Health care across the world has arguably become one of the integral departments with significant advancements in the health care delivery and nursing practice becoming more eminent and increasingly imperative. As Hebert, Moore, and Rooney (2011) note, “Throughout history, nurses have sought ways to improve the quality of life for individuals, families, and communities during every phase of life’s journey” (p.325). With the technological innovations witnessed across the world especially in developed economies in the contemporary health care sector, the care of a dying patient has eventually shifted from communal or family responsibility to health professionals. Commonly done through palliative care and other modern integrated practices, the practice of handling people with chronic and terminal disorders has nonetheless proven challenging to nurses given the constantly rising need to observe and uphold legal and professional ethics in nursing (Allmark & Tod, 2009). This essay explores the question of end-of-life care by underscoring how nurses should handle the issue without breaking the law or becoming unethical in their practice.
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Recent decades have witnessed a sudden augmentation in health care characterized by changing its professional behavior with critical social and ethical issues articulated in various healthcare articles (Thacker, 2008). Throughout human life, death has remained warranted to every living thing and in human beings, emotions and pain in patients have been considerable issues in modern nursing (Allmark & Tod, 2009). Since the responsibility of caring for dying patients shifted from communities and families to health care professionals and palliative treatment, the caring program has formed an integral part of end-of-life care. End-of-life care may typically refer to the care given to patients with chronic illnesses and to patients who have shown evidence of no complete recovery regardless of any medical interventions (Allmark & Tod, 2009). End-of-life nursing encompasses numerous aspects that involve “alleviating patients from pain, managing symptoms, and upholding culturally sensitive practices that assist patients and their families through the dying process and death” (Hebert, Moore, & Rooney, 2011, p.327).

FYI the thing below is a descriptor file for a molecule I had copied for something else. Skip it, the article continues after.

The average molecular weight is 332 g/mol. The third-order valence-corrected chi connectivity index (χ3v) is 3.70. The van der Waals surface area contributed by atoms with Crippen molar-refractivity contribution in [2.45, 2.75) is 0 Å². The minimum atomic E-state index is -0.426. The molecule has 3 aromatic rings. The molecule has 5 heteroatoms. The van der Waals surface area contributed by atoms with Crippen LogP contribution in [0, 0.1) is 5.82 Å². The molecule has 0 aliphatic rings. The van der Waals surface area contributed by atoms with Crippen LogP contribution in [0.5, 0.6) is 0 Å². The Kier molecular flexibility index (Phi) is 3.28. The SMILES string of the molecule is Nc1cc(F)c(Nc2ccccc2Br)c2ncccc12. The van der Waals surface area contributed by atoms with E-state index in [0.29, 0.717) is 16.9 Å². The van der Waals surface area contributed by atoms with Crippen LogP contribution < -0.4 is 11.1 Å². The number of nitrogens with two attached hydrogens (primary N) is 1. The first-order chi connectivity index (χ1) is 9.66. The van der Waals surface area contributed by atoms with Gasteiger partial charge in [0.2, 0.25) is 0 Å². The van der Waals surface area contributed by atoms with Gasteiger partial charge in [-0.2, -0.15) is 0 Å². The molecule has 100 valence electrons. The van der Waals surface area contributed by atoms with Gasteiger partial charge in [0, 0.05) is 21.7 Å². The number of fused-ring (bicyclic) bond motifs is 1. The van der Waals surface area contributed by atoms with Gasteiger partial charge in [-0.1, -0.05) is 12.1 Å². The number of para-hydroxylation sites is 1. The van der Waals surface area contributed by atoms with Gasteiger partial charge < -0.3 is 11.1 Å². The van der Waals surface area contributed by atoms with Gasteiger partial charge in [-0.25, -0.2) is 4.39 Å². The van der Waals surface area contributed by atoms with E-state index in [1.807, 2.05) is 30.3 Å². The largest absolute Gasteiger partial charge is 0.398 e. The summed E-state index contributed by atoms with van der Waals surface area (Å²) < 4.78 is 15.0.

End-of-life as an ethical issue in nursing
Efforts to respect the quality of life in the healthcare sector have augmented exponentially and before pronunciation of one’s consideration into the palliative care program, which supports the end-of-life care initiatives, all the responsibilities of patient care rest upon clinicians and physicians (Hebert, Moore, & Rooney, 2011). Since nurses became part of the decision-making involving fundamental values regarding preserving and alleviating suffering, while sharing this with fellow physicians in health care, much has protracted about ‘end of life care. As noted by Allmark and Tod (2009), “myths have developed surrounding the law and ethical principles at the end of life care, which can make care provision at the end of life complex and fraught with potential dilemmas” (p. 35). It seems excessively easy to slide from excellent healthcare to completely wrongdoing by following conditions and principles established in the nursing profession as nurses have always found themselves in ethical tightropes and legal dilemmas while undertaking their duties of taking care of dying patients. In recent days, a continuum of critical healthcare matters has led to difficulties and quandaries especially in crucial moments pertaining to end-of-life decision making.